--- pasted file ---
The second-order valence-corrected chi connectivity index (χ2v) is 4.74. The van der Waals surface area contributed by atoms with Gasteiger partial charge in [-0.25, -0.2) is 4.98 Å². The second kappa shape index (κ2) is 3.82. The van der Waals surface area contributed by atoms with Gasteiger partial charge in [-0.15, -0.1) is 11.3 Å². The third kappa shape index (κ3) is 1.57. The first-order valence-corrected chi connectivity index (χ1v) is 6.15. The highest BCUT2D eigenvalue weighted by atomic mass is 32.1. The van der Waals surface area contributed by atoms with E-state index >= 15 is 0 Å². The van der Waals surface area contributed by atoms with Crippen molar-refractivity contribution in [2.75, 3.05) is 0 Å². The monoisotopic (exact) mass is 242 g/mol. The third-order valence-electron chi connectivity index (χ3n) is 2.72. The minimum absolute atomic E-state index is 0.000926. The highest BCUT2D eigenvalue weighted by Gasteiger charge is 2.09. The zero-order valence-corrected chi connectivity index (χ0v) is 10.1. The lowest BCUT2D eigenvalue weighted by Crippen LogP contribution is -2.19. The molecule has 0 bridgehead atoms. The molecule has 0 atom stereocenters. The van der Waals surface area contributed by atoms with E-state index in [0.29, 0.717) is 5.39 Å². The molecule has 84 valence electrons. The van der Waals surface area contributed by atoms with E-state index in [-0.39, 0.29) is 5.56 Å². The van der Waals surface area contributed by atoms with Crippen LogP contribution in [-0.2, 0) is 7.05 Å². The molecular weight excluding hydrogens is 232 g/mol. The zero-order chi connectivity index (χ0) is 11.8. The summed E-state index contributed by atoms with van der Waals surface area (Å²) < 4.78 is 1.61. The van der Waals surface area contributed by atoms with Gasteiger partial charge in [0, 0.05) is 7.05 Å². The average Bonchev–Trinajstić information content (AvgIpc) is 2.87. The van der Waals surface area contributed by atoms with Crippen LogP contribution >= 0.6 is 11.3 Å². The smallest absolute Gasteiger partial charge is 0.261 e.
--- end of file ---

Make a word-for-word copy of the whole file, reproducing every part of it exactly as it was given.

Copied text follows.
The second-order valence-corrected chi connectivity index (χ2v) is 4.74. The van der Waals surface area contributed by atoms with Gasteiger partial charge in [-0.25, -0.2) is 4.98 Å². The second kappa shape index (κ2) is 3.82. The van der Waals surface area contributed by atoms with Gasteiger partial charge in [-0.15, -0.1) is 11.3 Å². The third kappa shape index (κ3) is 1.57. The first-order valence-corrected chi connectivity index (χ1v) is 6.15. The highest BCUT2D eigenvalue weighted by atomic mass is 32.1. The van der Waals surface area contributed by atoms with E-state index >= 15 is 0 Å². The van der Waals surface area contributed by atoms with Crippen molar-refractivity contribution in [2.75, 3.05) is 0 Å². The monoisotopic (exact) mass is 242 g/mol. The third-order valence-electron chi connectivity index (χ3n) is 2.72. The minimum absolute atomic E-state index is 0.000926. The highest BCUT2D eigenvalue weighted by Gasteiger charge is 2.09. The zero-order valence-corrected chi connectivity index (χ0v) is 10.1. The lowest BCUT2D eigenvalue weighted by Crippen LogP contribution is -2.19. The molecule has 0 bridgehead atoms. The molecule has 0 atom stereocenters. The van der Waals surface area contributed by atoms with E-state index in [0.29, 0.717) is 5.39 Å². The molecule has 84 valence electrons. The van der Waals surface area contributed by atoms with E-state index in [-0.39, 0.29) is 5.56 Å². The van der Waals surface area contributed by atoms with Crippen LogP contribution in [-0.2, 0) is 7.05 Å². The molecular weight excluding hydrogens is 232 g/mol. The zero-order chi connectivity index (χ0) is 11.8. The summed E-state index contributed by atoms with van der Waals surface area (Å²) < 4.78 is 1.61. The van der Waals surface area contributed by atoms with Gasteiger partial charge in [0, 0.05) is 7.05 Å². The average Bonchev–Trinajstić information content (AvgIpc) is 2.87. The van der Waals surface area contributed by atoms with Crippen LogP contribution >= 0.6 is 11.3 Å². The smallest absolute Gasteiger partial charge is 0.261 e.